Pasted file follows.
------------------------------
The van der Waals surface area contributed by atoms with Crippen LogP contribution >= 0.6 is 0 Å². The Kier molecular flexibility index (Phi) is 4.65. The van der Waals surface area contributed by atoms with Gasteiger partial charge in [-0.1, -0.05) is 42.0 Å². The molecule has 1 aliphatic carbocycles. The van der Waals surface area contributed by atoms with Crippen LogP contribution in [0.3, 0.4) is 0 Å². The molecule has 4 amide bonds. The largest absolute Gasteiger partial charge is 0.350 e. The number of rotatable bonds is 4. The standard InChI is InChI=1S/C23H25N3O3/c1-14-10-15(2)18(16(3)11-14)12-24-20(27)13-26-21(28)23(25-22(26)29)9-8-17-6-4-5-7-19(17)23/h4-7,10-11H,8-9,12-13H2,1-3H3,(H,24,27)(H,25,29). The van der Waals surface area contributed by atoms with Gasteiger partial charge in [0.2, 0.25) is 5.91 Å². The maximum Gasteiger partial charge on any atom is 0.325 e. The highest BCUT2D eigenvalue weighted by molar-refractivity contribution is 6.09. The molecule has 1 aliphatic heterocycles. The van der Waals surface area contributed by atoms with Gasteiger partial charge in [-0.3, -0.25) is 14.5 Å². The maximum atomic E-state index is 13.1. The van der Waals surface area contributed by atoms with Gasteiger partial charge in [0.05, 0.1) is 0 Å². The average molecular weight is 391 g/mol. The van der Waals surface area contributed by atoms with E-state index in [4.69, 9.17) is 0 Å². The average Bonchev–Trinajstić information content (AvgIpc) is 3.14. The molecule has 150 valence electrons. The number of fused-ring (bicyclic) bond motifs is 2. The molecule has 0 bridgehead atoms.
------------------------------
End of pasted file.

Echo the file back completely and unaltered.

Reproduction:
The van der Waals surface area contributed by atoms with Crippen LogP contribution >= 0.6 is 0 Å². The Kier molecular flexibility index (Phi) is 4.65. The van der Waals surface area contributed by atoms with Gasteiger partial charge in [-0.1, -0.05) is 42.0 Å². The molecule has 1 aliphatic carbocycles. The van der Waals surface area contributed by atoms with Crippen LogP contribution in [0.3, 0.4) is 0 Å². The molecule has 4 amide bonds. The largest absolute Gasteiger partial charge is 0.350 e. The number of rotatable bonds is 4. The standard InChI is InChI=1S/C23H25N3O3/c1-14-10-15(2)18(16(3)11-14)12-24-20(27)13-26-21(28)23(25-22(26)29)9-8-17-6-4-5-7-19(17)23/h4-7,10-11H,8-9,12-13H2,1-3H3,(H,24,27)(H,25,29). The van der Waals surface area contributed by atoms with Gasteiger partial charge in [0.2, 0.25) is 5.91 Å². The maximum Gasteiger partial charge on any atom is 0.325 e. The highest BCUT2D eigenvalue weighted by molar-refractivity contribution is 6.09. The molecule has 1 aliphatic heterocycles. The van der Waals surface area contributed by atoms with Gasteiger partial charge in [-0.3, -0.25) is 14.5 Å². The maximum atomic E-state index is 13.1. The van der Waals surface area contributed by atoms with Gasteiger partial charge in [0.05, 0.1) is 0 Å². The average molecular weight is 391 g/mol. The van der Waals surface area contributed by atoms with E-state index in [4.69, 9.17) is 0 Å². The average Bonchev–Trinajstić information content (AvgIpc) is 3.14. The molecule has 150 valence electrons. The number of fused-ring (bicyclic) bond motifs is 2. The molecule has 0 bridgehead atoms.